What, specifically, is Barhydt optimistic and excited about?
- The price tag for space exploration is dropping. “We have companies like SpaceX, Blue Origin and Virgin Galactic doing what was only possible before by nation states. And with the ability to reuse more and more of these delivery vehicles, we can turn them over rapidly. We have seen dramatic change in the economics around space flight. Space is a service the same way we now have software as a service.”
- Robotics is evolving fast. While people love watching robots fail, between 2015 and 2018, Boston Dynamics made changes in one of its robots, enabling it to skillfully tackle varied terrain and now run with ease. A couple of months later, the robot advanced again, adding parkour skills to its abilities.
- Regarding renewable energy, specifically solar and wind power, he said, “Unsubsidized solar energy is now beating traditional fossil fuel-based energy in some parts of the world. And the trend is very clear. Renewables are going to win. Wind prices have plummeted, as well, and in some places are cheaper than solar. This is hugely important because after food and shelter, energy is a foundational need to enable people to expand the hours they can learn, plug into the internet, work from home. And contribute to society.”
Then there’s artificial intelligence (AI), machine learning and deep learning.
“For starters, AI can diagnose diseases as well as, or better than, doctors in some areas,” and “that will be on a smartphone in five years,” he said.
By 2030, we are going to have computers as powerful as a human brain for $1,000; and by 2045, we will have computers as powerful as all human brains combined, according to Barhydt. “Imagine if your laptop or phone had as much power as all of humanity combined.”
“We need AI simply because our brains’ architecture hasn’t had an upgrade in 50,000 years, and there is no way we can keep up with the changing world otherwise,” he said. “AI to me is very simple: AI is based on the goal of making a machine as smart or smarter than a human.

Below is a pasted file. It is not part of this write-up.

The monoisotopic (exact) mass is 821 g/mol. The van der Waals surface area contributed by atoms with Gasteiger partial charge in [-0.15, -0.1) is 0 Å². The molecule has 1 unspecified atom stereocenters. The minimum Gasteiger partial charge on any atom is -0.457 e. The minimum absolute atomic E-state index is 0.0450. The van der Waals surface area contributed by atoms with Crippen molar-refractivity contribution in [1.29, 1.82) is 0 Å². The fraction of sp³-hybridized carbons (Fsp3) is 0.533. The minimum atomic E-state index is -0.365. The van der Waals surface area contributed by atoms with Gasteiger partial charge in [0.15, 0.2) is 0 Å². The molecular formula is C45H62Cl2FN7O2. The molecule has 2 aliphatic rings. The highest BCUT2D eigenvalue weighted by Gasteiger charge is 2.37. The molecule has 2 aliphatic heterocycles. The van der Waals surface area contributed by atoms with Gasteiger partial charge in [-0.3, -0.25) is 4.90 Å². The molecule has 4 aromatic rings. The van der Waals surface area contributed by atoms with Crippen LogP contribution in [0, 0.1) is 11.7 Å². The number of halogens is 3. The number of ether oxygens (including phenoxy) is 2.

“Machine learning is teaching machines to make decisions in situations they haven’t seen before. To do this, that means feeding machines huge amounts of data and helping train it to find the right outcomes.
“Deep learning is a branch of machine learning where artificial neural networks and algorithms inspired by the way neurons work in our own brains find patterns in raw data. By combining multiple layers of artificial neurons, as the layers increase, so do the neural networks’ ability to find increasingly abstract concepts,” he said.
And, most importantly, those networks are learning on their own. Barhydt added, “Learning optimization skills that are entirely independent of humans and historical data is now possible, and no longer needs huge amounts of data.”
Meanwhile, for the first time, we have had internet-based money.
“The idea of government-printed money has not changed in hundreds of years. As a longtime cypherpunk, I think this holy grail of money has always been a trustless monetary protocol for the internet,” he said.
“How do we take the world that we know, which is based on dollars and euros, pesos and yen, Apple shares, QQQ, and spiders, and remake that world work using this trustless technology?
“At Abra, we have invented this idea of a synthetic asset that allows you to store a dollar, an Apple share, any liquid asset in the world on a smart phone for the first time, without having a trusted third party involved in storing that asset. So, you are physically carrying the dollar with you digitally by phone.”